Civil MDC

Solving Problems of Simple Structural Mechanics Book by Keith Alexander Seffen 2

Solving Problems of Simple Structural Mechanics Book by Keith Alexander Seffen


Solve problems in elementary structural mechanics thoughtfully and efficiently with this self-contained volume. Covers the basics of structural mechanics and focuses on simple structures, truss frameworks, beams and frames, design choices, and deformity. Carefully interrogates underlying assumptions for efficiencies in working out whilst expounding fundamental principles for a consistent understanding.

Heavily connects the practical world of indeterminate structures to their analysis, to underline benefits they impart to the latter: that certain analytical methods provide a wealth of efficient solutions for problems of indeterminate structures compared to determinate ones.

Celebrates the beauty of analytical indeterminacy and its relationship to practical structures. Perfect for students invested in structural mechanics, and aims to complement their learning and understanding.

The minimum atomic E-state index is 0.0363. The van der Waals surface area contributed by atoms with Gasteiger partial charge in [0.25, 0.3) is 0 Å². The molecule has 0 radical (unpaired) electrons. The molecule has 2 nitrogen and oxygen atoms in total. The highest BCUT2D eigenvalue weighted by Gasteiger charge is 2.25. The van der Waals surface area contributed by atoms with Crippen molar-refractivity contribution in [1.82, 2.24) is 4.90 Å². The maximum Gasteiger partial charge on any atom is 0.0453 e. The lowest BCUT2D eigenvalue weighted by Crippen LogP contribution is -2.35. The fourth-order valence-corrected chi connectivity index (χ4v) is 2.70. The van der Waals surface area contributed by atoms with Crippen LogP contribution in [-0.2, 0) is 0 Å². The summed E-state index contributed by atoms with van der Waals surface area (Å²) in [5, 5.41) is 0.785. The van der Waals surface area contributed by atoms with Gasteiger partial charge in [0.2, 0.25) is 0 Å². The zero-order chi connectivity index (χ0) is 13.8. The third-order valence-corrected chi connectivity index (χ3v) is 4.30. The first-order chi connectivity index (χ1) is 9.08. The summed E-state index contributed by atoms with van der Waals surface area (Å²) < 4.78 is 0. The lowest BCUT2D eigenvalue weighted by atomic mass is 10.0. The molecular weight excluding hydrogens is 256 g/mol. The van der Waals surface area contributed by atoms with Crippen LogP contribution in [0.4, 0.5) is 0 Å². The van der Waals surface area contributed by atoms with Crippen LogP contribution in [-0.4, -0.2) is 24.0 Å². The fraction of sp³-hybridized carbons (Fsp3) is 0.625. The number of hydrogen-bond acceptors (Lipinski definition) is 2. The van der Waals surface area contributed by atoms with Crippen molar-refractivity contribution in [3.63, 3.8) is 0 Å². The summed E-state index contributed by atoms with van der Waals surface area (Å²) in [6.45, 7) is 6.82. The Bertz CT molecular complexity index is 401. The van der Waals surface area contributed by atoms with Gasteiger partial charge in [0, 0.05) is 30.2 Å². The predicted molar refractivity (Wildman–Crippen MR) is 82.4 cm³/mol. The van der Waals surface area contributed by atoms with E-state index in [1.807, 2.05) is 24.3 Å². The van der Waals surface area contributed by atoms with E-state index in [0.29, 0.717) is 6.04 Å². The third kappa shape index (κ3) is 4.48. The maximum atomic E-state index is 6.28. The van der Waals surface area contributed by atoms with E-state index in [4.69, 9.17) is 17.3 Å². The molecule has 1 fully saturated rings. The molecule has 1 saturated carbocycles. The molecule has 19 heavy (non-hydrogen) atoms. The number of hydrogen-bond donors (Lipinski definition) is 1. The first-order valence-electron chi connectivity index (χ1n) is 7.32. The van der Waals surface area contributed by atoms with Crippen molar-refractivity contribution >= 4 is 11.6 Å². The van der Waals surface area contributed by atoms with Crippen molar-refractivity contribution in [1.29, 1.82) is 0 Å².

This book is for students already invested in Structural Mechanics. They know about
forces and moments, and couples from pairs of applied forces. They understand the
concepts of equilibrium, compatibility and stiffness; of how beams and pin-jointed
frameworks differ in their constituent behaviour; of the nature of supports; and of the
concept of statical equivalency.

I reflect the usual gradation in complexity and form, moving from bodies to bars,
to cables, and to beams, and sometimes, mixing them up. I consider different metrics
of structural design: of safe loading, of failure by plastic collapse and buckling, of
cross-sectional limitations and joint design, for example.

In particular, I focus on how to think about (and solve) ‘Structures’ problems better.
Formulaic analysis methods are not overly represented because they can be applied
without understanding fully how they work. Instead, I present a dialogue of how
solving proceeds, collated as short chapters of worked examples – without the usual
repetitive exercises at their ends.

I apologise for my greyscale figures. I am a child of the hard-copy age where colour
was taxed, limiting that part of my presentation still. I dispense with denoting vectors
in boldface because the direction of quantity is always implied. Parameters that vary
are italicised, but labels are roman and upright; ‘A’ can be a point in an area ‘A’.
Greek letters typically denote fundamental quantities or dimensionless groups, but
not always.

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